Show simple item record

dc.contributor.authorMOGNI, Andrea
dc.date.accessioned2012-11-28T15:45:46Z
dc.date.available2012-11-28T15:45:46Z
dc.date.issued2012
dc.identifier.issn1830-1541
dc.identifier.urihttp://hdl.handle.net/1814/24555
dc.description.abstractTax is a core part of a state building and one of the most visible signs of the social contract between citizens and the State. Fair, transparent and efficient tax systems demonstrate good governance and shape government legitimacy by promoting accountability of governments to tax-paying citizens and by stimulating effective state administration and good public financial management. Supporting developing countries in mobilizing domestic resources and fighting tax evasion is crucial in efforts to eradicate poverty and to achieve the Millennium Development Goals (MDGs) as well as help developing countries reduce dependency on foreign assistance. According to a Norwegian Government Commission, it is estimated that in 2010 illegal money flows from developing countries amounted to a total between 640 and 980 bn US $, thus at least 7 times higher than the Official Development Assistance. This huge volume of illegal cross - border financial transactions is facilitated by tax systems vulnerable to harmful tax practices, various incentive systems and the attractiveness of an increasing number of “tax havens” and other non - cooperative jurisdictions (many of them having a “developing country/ emerging market” status and, therefore, eligible to receive Official Development Assistance ). “Tax havens” are commonly understood to be jurisdictions which are able to finance their public services with no or nominal income taxes and offer themselves as places to be used by non-residents to escape taxation in their country of residence. The OECD has identified three typical confirming features of a “tax haven”: - lack of effective exchange of information, - lack of transparency, and - no requirement for substantial activities. In addition they often offer preferential tax treatment to non –residents in order to attract tax bases from other countries. “Tax havens” therefore compete unfairly and make it difficult for non -” tax havens” to collect a fair amount of taxation from their residents. In the developing countries the average tax- to- GDP ratio ranges between 10 to 20% as compared to 25 to 40% in more advanced economies. Broader, more effective, transparent and well managed tax systems are needed. Tax issues and more effective tax regimes and administrations are also central to the implementation of the “Monterrey consensus” on Development Finance by which developing countries committed themselves to improve their tax efforts in order to mobilize the domestic resources required for poverty reduction.en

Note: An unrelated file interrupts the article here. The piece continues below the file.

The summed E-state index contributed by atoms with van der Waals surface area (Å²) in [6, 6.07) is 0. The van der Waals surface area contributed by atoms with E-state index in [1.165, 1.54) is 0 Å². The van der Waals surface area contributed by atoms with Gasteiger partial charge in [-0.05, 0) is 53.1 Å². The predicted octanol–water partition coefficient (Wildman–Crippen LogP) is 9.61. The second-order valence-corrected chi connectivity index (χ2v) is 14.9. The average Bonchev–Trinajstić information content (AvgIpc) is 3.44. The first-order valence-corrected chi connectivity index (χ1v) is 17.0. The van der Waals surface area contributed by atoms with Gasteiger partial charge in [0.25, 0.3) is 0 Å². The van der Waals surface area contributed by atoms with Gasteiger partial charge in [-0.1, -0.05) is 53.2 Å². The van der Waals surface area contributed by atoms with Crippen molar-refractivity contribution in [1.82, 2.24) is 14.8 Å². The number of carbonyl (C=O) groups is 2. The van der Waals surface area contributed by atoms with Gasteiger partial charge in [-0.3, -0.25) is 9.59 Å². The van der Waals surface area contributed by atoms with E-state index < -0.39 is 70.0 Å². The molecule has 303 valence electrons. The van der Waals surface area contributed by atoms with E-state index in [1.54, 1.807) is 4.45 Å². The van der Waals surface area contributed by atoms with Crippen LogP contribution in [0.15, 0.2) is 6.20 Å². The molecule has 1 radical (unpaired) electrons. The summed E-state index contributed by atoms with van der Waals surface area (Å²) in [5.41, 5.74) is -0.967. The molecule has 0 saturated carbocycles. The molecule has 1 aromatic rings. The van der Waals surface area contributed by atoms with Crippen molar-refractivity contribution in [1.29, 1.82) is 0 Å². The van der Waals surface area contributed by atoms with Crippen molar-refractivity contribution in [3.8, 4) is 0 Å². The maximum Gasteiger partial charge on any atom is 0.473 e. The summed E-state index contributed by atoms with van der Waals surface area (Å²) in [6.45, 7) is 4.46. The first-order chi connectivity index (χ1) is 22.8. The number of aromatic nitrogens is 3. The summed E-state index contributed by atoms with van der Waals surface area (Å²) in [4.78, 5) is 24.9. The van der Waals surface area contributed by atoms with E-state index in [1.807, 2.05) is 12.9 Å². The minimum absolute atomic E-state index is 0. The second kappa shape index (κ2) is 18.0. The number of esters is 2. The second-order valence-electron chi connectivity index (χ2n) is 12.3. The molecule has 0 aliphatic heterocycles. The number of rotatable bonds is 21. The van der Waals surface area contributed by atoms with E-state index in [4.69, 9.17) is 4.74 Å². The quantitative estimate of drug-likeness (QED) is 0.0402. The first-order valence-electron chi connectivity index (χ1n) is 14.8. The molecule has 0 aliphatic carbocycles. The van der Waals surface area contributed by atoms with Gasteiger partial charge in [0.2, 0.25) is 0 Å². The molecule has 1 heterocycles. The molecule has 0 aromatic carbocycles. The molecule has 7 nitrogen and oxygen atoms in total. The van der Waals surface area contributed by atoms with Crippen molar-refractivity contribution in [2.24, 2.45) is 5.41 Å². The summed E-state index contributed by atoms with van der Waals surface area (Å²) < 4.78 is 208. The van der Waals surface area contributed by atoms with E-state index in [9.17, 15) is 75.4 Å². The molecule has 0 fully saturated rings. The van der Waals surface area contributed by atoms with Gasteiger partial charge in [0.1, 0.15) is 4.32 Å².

dc.format.mimetypeapplication/pdf
dc.language.isoenen
dc.relation.ispartofseriesEUI RSCAS PPen
dc.relation.ispartofseries2012/12en
dc.relation.ispartofseriesGlobal Governance Programmeen
dc.rightsinfo:eu-repo/semantics/openAccessen
dc.titleThe EU Position in Taxation and Developmenten
dc.typeOtheren
eui.subscribe.skiptrue


Files in this item

Icon

This item appears in the following Collection(s)

Show simple item record